White House releases Benghazi emails

The emails reportedly show discussions between the State Department, CIA, FBI and the White House.

WASHINGTON — The White House on Wednesday released 99 pages of emails on last year's deadly attack on the U.S. diplomatic post in Benghazi, Libya, in hopes of putting an end to an issue that opposition Republicans in Congress have used for months to attack the Obama administration.

The Sept. 11, 2012, attack killed U.S. Ambassador Chris Stevens and three other Americans. Since then, critics have seized on the administration's initial public response to the terror attack, which at first was blamed on a protest over an anti-Islam video produced in the U.S.

View the documents here (PDF)

One of the newly released, partially blacked-out emails shows that then CIA-Director David Petraeus objected to the final talking points that U.N. Ambassador Susan Rice used five days after the deadly assault because he wanted to see more detail publicly released, including a warning the CIA issued about plans for a break-in at the U.S. Embassy in Cairo.

 

The White House also released a single page of handwritten notes made by Petraeus' deputy, Mike Morell, after a meeting at the White House the day before Rice's appearance on television news shows to discuss the attack. On that page, Morell scratched out from the CIA's early drafts of talking points mentions of al-Qaida, the experience of fighters in Libya, Islamic extremists and a warning to the Cairo embassy on the eve of the attacks of calls for a demonstration and break-in by jihadists.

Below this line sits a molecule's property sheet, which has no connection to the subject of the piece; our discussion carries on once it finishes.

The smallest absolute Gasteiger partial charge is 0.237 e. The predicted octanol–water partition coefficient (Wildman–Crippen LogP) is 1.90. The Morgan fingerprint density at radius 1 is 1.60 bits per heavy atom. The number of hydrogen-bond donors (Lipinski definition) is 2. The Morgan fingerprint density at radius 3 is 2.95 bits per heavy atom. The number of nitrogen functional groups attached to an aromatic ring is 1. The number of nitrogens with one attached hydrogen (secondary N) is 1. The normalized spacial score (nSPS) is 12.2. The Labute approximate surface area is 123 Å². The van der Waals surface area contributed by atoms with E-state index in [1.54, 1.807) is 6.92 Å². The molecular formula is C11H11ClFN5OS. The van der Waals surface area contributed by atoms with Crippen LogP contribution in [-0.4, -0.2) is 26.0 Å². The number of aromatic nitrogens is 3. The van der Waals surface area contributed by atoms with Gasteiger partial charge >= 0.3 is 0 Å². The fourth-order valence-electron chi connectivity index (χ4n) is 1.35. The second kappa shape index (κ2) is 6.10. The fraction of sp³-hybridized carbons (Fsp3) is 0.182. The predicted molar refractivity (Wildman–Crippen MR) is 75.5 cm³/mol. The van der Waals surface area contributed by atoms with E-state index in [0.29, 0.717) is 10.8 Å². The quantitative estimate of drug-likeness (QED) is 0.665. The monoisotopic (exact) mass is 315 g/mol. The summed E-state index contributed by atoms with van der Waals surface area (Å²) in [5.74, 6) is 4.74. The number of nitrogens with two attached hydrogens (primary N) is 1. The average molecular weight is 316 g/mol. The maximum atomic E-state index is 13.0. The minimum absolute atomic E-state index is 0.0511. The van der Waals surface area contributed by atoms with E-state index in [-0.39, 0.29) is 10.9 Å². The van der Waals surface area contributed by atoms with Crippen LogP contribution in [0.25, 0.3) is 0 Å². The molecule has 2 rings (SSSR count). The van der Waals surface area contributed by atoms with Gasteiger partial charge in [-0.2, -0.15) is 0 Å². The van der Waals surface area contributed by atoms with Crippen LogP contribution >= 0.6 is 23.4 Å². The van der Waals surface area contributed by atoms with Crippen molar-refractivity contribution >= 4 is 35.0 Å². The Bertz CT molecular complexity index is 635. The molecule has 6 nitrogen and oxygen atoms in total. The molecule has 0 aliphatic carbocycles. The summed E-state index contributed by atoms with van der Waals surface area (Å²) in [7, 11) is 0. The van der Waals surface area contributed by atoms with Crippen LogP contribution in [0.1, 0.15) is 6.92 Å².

"No mention of the cable to Cairo, either?" Petraeus wrote after receiving Morell's edited version, developed after an intense back-and-forth among Obama administration officials. "Frankly, I'd just as soon not use this, then."

Benghazi emails not enough for Obama critics

Benghazi emails not enough for Obama critics
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A senior U.S. intelligence official told reporters Wednesday that Morell made the changes to the talking points because of his concerns that they could prejudge an FBI investigation into who was responsible for the Benghazi attack.

The official said Morell also didn't think it was fair to disclose the CIA's advance warning without giving the State Department a chance to explain how it responded. The official spoke on a condition of anonymity because they were not authorized to speak about the emails on the record. Petraeus declined to be interviewed.

Critics have highlighted an email by then-State Department spokeswoman Victoria Nuland that expressed concern that any mention of prior warnings or the involvement of al-Qaida would give congressional Republicans ammunition to attack the administration in the weeks before the presidential election in November. Fighting terror was one of President Barack Obama's re-election strong points.